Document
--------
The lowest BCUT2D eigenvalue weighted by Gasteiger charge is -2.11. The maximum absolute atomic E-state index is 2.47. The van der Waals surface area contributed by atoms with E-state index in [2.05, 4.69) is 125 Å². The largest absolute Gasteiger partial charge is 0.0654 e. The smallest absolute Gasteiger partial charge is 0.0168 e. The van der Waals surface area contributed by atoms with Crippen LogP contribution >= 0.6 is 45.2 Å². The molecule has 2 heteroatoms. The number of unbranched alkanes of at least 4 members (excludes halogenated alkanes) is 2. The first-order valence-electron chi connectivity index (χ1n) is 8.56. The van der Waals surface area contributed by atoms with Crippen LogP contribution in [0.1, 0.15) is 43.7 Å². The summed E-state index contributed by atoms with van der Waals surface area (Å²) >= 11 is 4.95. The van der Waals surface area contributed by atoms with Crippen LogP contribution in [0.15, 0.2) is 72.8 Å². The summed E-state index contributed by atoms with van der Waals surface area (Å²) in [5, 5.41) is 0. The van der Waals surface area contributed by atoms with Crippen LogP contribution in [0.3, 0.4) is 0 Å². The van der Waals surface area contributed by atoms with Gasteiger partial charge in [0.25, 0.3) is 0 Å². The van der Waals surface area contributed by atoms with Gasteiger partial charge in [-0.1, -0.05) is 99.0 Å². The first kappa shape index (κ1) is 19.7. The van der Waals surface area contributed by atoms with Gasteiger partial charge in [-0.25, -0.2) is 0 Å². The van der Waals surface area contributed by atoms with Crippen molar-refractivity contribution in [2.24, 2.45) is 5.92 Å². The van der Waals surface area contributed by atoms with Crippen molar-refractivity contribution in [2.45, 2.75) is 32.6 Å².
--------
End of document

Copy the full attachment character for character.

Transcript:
The lowest BCUT2D eigenvalue weighted by Gasteiger charge is -2.11. The maximum absolute atomic E-state index is 2.47. The van der Waals surface area contributed by atoms with E-state index in [2.05, 4.69) is 125 Å². The largest absolute Gasteiger partial charge is 0.0654 e. The smallest absolute Gasteiger partial charge is 0.0168 e. The van der Waals surface area contributed by atoms with Crippen LogP contribution >= 0.6 is 45.2 Å². The molecule has 2 heteroatoms. The number of unbranched alkanes of at least 4 members (excludes halogenated alkanes) is 2. The first-order valence-electron chi connectivity index (χ1n) is 8.56. The van der Waals surface area contributed by atoms with Crippen LogP contribution in [0.1, 0.15) is 43.7 Å². The summed E-state index contributed by atoms with van der Waals surface area (Å²) >= 11 is 4.95. The van der Waals surface area contributed by atoms with Crippen LogP contribution in [0.15, 0.2) is 72.8 Å². The summed E-state index contributed by atoms with van der Waals surface area (Å²) in [5, 5.41) is 0. The van der Waals surface area contributed by atoms with Crippen LogP contribution in [0.3, 0.4) is 0 Å². The van der Waals surface area contributed by atoms with Gasteiger partial charge in [0.25, 0.3) is 0 Å². The van der Waals surface area contributed by atoms with Gasteiger partial charge in [-0.1, -0.05) is 99.0 Å². The first kappa shape index (κ1) is 19.7. The van der Waals surface area contributed by atoms with Gasteiger partial charge in [-0.25, -0.2) is 0 Å². The van der Waals surface area contributed by atoms with Crippen molar-refractivity contribution in [2.24, 2.45) is 5.92 Å². The van der Waals surface area contributed by atoms with Crippen molar-refractivity contribution in [2.45, 2.75) is 32.6 Å².